Summer is called dam removal season by those who cherish the notion of dams being demolished. The hotter, dryer weather limits a river's flow and seasonal fish migrations pause, providing the necessary conditions for demolishing the commonly aging infrastructure once erected to provide irrigation, water storage, hydropower and/or flood control.

The summer of 2013 is no different. According to American Rivers, a non-profit group that works on river preservation, approximately 30 dams have been removed so far, adding to the over 1,100 taken down since the early 1900s. About 100,000 dams still stand today.

The dismantling of dams picked up speed almost two decades ago when the Federal Energy Regulatory Commission (in the first decision of its type) decided that the Edwards Dam, a hydroelectric dam on the Kennebec River in Maine, should come down. It was 1999, and the Commission deemed the dams' negative environmental impacts - the near annihilation of its river herring, Atlantic salmon, sturgeon and striped bass populations – outweighed its minimal electricity production. So out came the dynamite.

Since then, both the health of a river's ecosystem and safety concerns due to aging infrastructure have topped the list for common reasons for dam removal. The average age of dams in the US is now around 40 years. The plan for these reincarnated rivers is the return of its natural cycle. This means seasonal flow variations, reinvigorated fish populations, lower water temperatures, and higher river tables. High hopes, yes, but possible.

Again, look at the Kennebec River and the Edwards Dam. Its diminishing herring population of the 90s is now one of the countries healthiest today. The river has also seen a resurgence of people and businesses returning to its recovering shores.

Still, not all stakeholders embrace dam removal as a river's remedy. From the aesthetics of the dam (some look like beautiful waterfalls) to the fears of turning the river to a pit of mud, to the yearning to preserve industrial history, change doesn't always come easy. There's also the issue of recreation and property values. While removing a dam may improve recreation for some, such as returning the froth and current to a flat water area, not all will rejoice in this choice, particularly some who live along a river. Finally there's the hydropower element. Though only about 3% of all dams produce hydropower and most of these are not dams aren't considered for removal, utility providers must still seek alternatives should generating capacity decrease.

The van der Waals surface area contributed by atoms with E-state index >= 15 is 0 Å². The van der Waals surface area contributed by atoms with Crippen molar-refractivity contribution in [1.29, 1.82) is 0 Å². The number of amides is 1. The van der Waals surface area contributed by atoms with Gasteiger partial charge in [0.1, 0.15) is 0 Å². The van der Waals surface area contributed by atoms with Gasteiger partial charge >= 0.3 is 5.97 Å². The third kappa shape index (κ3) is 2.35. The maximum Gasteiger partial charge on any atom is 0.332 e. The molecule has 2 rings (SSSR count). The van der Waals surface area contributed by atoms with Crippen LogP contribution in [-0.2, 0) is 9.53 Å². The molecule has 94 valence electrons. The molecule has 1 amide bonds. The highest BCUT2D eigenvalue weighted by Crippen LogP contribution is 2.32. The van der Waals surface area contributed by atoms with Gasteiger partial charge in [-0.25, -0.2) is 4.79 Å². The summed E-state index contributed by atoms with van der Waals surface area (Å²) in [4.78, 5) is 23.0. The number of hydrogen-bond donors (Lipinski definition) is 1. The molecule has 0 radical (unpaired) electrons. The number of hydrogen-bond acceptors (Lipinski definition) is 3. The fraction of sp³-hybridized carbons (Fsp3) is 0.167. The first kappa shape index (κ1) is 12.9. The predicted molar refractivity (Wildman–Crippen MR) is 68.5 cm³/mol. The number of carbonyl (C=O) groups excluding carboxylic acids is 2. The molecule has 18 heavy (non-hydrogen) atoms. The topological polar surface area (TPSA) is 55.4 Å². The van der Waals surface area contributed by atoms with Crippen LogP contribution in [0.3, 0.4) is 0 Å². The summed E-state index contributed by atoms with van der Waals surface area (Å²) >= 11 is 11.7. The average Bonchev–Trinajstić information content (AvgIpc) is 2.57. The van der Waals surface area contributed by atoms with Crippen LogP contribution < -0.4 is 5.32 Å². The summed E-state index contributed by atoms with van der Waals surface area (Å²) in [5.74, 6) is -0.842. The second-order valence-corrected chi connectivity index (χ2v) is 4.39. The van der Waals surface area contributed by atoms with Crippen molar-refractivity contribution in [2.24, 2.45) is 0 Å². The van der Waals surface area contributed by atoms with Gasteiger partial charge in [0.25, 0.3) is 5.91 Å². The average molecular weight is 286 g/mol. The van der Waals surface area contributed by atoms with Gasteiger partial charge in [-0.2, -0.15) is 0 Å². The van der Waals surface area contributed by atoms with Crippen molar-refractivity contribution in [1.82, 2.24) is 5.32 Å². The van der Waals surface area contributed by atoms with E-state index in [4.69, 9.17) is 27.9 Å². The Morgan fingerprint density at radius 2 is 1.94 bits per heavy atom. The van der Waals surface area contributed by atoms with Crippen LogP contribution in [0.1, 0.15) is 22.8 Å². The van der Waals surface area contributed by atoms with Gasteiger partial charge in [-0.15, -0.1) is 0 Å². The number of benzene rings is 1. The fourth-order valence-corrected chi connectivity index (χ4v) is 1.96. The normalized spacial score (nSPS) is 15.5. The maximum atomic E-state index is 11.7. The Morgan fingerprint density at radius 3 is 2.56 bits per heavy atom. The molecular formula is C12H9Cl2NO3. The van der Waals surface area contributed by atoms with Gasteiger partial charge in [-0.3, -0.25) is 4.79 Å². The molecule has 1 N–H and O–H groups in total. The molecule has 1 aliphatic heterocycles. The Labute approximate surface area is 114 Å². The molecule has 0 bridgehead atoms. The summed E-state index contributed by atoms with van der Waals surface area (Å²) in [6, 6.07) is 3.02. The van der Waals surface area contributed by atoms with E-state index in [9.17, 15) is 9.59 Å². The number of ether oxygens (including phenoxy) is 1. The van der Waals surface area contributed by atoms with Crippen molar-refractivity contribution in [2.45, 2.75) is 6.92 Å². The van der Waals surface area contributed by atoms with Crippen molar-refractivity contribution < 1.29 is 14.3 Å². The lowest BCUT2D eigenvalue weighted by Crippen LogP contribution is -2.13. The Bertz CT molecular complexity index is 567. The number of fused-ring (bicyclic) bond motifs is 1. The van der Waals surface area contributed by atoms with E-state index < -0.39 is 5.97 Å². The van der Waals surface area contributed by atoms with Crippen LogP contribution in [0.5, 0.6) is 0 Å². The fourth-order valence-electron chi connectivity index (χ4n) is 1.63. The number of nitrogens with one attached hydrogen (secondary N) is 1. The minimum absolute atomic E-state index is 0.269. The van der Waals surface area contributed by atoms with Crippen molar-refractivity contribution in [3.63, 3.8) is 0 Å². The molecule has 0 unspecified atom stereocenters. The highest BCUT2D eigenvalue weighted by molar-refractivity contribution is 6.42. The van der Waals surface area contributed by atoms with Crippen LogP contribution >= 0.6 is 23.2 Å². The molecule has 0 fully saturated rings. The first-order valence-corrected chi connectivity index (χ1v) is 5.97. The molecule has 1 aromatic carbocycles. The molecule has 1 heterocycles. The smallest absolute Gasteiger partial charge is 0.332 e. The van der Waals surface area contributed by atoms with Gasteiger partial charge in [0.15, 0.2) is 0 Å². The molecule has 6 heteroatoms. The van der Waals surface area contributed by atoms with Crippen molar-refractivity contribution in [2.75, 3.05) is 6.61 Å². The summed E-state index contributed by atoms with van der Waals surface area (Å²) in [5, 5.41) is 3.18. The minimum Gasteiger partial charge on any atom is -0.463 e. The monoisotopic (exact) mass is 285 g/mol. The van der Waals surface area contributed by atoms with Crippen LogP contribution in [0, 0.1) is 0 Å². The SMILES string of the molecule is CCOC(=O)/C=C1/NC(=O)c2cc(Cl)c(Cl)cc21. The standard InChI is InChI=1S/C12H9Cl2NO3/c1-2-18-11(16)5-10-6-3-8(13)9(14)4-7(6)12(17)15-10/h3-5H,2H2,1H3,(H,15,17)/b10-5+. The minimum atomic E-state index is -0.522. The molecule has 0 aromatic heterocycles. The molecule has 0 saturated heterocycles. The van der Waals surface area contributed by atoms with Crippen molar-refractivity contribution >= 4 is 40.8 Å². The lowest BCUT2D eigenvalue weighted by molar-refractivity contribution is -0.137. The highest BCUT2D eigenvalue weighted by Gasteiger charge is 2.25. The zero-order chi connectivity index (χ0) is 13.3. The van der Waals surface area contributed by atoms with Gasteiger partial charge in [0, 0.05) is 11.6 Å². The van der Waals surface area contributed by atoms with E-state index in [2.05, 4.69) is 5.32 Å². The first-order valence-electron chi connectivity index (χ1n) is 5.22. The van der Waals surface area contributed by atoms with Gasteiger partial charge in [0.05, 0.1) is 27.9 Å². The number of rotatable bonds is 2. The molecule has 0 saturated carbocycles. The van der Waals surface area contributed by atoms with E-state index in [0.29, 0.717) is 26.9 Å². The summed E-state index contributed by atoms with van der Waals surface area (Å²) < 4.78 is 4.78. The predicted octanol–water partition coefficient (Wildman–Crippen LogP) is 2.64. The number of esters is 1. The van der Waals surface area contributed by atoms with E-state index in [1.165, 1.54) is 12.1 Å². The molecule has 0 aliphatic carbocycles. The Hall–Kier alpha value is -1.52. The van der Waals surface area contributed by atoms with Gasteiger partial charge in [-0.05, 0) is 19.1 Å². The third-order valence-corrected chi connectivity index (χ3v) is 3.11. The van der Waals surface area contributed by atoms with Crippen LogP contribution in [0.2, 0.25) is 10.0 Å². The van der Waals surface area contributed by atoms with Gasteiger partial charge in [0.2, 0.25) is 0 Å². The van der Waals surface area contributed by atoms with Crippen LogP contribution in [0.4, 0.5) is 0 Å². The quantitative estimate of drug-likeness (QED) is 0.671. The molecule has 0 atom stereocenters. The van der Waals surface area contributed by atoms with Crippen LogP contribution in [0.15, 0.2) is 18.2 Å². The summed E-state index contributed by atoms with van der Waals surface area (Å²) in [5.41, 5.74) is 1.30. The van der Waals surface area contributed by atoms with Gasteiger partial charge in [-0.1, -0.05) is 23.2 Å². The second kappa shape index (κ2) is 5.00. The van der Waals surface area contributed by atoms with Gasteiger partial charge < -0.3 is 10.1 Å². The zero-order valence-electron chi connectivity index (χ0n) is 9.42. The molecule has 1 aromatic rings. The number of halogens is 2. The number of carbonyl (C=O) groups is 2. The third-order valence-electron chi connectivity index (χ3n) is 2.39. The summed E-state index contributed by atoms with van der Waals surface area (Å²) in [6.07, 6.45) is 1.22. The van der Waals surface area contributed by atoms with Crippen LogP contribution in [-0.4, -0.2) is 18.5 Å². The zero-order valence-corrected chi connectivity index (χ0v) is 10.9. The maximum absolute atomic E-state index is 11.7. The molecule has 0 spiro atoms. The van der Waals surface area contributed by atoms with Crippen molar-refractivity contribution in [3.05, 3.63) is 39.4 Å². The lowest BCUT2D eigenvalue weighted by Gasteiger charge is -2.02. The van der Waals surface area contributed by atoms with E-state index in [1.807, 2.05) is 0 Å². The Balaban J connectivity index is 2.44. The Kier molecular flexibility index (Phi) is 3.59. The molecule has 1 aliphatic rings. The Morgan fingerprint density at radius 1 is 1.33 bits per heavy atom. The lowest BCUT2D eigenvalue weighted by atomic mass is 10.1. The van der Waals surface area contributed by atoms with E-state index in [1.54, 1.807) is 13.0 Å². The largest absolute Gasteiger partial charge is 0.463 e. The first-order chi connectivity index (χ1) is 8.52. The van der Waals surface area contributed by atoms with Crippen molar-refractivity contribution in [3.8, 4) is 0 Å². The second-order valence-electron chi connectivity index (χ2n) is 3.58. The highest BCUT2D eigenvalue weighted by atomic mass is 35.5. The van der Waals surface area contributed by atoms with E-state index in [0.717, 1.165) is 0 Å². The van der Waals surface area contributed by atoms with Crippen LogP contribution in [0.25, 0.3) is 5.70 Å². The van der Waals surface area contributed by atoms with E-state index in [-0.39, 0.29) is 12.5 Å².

These are some of the ongoing pros and cons affecting a number possible projects on the horizon:

On the West Coast, these dam removal projects include (listed in the order of likely to extremely likely to be removed): lower four dams on the Klamath River, which flows across the Oregon/California boundary; the Matilija Dam on the Ventura River in California; and the Bloede Dam on the Patapsco River, MD.

On the East Coast, there are two dams that are extremely likely to be removed: Off Billington and Plymco Dams on Town Brook in Maine; and the West Britannia Dam on the Mill River in Maine. Both of these involve efforts to restore free-flowing habitat on some of the most productive herring rivers on the East Coast.

Much of the information in this post was provided by Serena McClain, American Rivers. Photo courtesy of NOAA.